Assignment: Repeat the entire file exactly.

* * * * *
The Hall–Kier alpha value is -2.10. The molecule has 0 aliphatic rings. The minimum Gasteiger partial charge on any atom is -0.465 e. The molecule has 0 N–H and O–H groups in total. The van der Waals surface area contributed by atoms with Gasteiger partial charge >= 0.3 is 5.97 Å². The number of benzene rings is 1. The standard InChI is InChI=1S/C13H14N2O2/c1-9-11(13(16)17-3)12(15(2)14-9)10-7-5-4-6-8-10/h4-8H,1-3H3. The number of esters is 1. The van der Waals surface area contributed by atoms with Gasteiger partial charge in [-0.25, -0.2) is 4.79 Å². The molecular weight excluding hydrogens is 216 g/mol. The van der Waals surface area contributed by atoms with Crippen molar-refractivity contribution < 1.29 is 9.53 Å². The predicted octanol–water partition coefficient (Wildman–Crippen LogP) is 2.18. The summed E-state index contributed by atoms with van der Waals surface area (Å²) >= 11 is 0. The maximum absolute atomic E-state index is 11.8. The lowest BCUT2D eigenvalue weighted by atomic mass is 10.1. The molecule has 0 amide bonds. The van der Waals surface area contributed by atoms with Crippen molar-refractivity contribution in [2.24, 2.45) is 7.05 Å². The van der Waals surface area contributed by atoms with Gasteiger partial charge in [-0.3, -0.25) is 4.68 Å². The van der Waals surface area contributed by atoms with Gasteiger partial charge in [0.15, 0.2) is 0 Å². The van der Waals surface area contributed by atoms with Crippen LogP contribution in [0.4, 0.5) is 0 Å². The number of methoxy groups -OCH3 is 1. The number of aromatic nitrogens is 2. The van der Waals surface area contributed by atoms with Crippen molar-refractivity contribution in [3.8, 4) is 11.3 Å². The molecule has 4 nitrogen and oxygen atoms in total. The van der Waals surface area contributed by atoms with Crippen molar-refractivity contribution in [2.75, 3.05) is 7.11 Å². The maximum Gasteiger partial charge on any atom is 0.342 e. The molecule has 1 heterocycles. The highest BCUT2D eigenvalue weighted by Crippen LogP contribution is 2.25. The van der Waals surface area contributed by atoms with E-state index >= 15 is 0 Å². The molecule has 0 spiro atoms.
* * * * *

The Hall–Kier alpha value is -2.10. The molecule has 0 aliphatic rings. The minimum Gasteiger partial charge on any atom is -0.465 e. The molecule has 0 N–H and O–H groups in total. The van der Waals surface area contributed by atoms with Gasteiger partial charge >= 0.3 is 5.97 Å². The number of benzene rings is 1. The standard InChI is InChI=1S/C13H14N2O2/c1-9-11(13(16)17-3)12(15(2)14-9)10-7-5-4-6-8-10/h4-8H,1-3H3. The number of esters is 1. The van der Waals surface area contributed by atoms with Gasteiger partial charge in [-0.25, -0.2) is 4.79 Å². The molecular weight excluding hydrogens is 216 g/mol. The van der Waals surface area contributed by atoms with Crippen molar-refractivity contribution < 1.29 is 9.53 Å². The predicted octanol–water partition coefficient (Wildman–Crippen LogP) is 2.18. The summed E-state index contributed by atoms with van der Waals surface area (Å²) >= 11 is 0. The maximum absolute atomic E-state index is 11.8. The lowest BCUT2D eigenvalue weighted by atomic mass is 10.1. The molecule has 0 amide bonds. The van der Waals surface area contributed by atoms with Crippen molar-refractivity contribution in [2.24, 2.45) is 7.05 Å². The van der Waals surface area contributed by atoms with Gasteiger partial charge in [-0.3, -0.25) is 4.68 Å². The van der Waals surface area contributed by atoms with Gasteiger partial charge in [0.15, 0.2) is 0 Å². The van der Waals surface area contributed by atoms with Crippen LogP contribution in [0.4, 0.5) is 0 Å². The number of methoxy groups -OCH3 is 1. The number of aromatic nitrogens is 2. The van der Waals surface area contributed by atoms with Crippen molar-refractivity contribution in [3.8, 4) is 11.3 Å². The molecule has 4 nitrogen and oxygen atoms in total. The van der Waals surface area contributed by atoms with Crippen molar-refractivity contribution in [2.75, 3.05) is 7.11 Å². The maximum Gasteiger partial charge on any atom is 0.342 e. The molecule has 1 heterocycles. The highest BCUT2D eigenvalue weighted by Crippen LogP contribution is 2.25. The van der Waals surface area contributed by atoms with E-state index >= 15 is 0 Å². The molecule has 0 spiro atoms.